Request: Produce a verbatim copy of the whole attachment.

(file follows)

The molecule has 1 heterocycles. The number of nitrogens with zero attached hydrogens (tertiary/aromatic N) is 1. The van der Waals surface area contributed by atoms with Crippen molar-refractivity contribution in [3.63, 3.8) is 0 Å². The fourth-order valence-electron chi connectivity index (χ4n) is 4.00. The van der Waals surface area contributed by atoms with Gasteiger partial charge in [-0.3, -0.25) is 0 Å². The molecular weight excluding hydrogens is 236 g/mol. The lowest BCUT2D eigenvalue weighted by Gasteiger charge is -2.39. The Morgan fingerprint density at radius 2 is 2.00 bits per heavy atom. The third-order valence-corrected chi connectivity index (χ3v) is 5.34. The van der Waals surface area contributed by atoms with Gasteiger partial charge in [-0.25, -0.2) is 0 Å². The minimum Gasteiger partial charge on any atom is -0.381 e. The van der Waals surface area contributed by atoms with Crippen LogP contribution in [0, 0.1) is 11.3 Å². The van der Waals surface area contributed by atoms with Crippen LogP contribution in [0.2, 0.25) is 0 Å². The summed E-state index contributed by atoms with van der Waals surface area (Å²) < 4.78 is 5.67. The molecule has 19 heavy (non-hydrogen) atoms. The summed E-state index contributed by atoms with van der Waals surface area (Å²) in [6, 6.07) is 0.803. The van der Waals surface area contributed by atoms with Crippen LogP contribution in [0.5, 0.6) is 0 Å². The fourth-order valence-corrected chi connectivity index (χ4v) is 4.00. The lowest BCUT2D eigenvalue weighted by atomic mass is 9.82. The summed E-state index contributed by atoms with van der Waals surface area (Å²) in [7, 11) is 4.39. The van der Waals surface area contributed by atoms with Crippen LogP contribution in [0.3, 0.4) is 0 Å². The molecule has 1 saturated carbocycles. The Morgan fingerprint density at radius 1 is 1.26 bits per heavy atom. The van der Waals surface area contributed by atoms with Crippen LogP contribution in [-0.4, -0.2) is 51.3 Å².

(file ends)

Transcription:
The molecule has 1 heterocycles. The number of nitrogens with zero attached hydrogens (tertiary/aromatic N) is 1. The van der Waals surface area contributed by atoms with Crippen molar-refractivity contribution in [3.63, 3.8) is 0 Å². The fourth-order valence-electron chi connectivity index (χ4n) is 4.00. The van der Waals surface area contributed by atoms with Gasteiger partial charge in [-0.3, -0.25) is 0 Å². The molecular weight excluding hydrogens is 236 g/mol. The lowest BCUT2D eigenvalue weighted by Gasteiger charge is -2.39. The Morgan fingerprint density at radius 2 is 2.00 bits per heavy atom. The third-order valence-corrected chi connectivity index (χ3v) is 5.34. The van der Waals surface area contributed by atoms with Gasteiger partial charge in [-0.25, -0.2) is 0 Å². The minimum Gasteiger partial charge on any atom is -0.381 e. The van der Waals surface area contributed by atoms with Crippen LogP contribution in [0, 0.1) is 11.3 Å². The van der Waals surface area contributed by atoms with Crippen LogP contribution in [0.2, 0.25) is 0 Å². The summed E-state index contributed by atoms with van der Waals surface area (Å²) < 4.78 is 5.67. The molecule has 19 heavy (non-hydrogen) atoms. The summed E-state index contributed by atoms with van der Waals surface area (Å²) in [6, 6.07) is 0.803. The van der Waals surface area contributed by atoms with Crippen LogP contribution in [0.5, 0.6) is 0 Å². The fourth-order valence-corrected chi connectivity index (χ4v) is 4.00. The lowest BCUT2D eigenvalue weighted by atomic mass is 9.82. The summed E-state index contributed by atoms with van der Waals surface area (Å²) in [7, 11) is 4.39. The van der Waals surface area contributed by atoms with Crippen LogP contribution in [0.3, 0.4) is 0 Å². The molecule has 1 saturated carbocycles. The Morgan fingerprint density at radius 1 is 1.26 bits per heavy atom. The van der Waals surface area contributed by atoms with Crippen LogP contribution in [-0.4, -0.2) is 51.3 Å².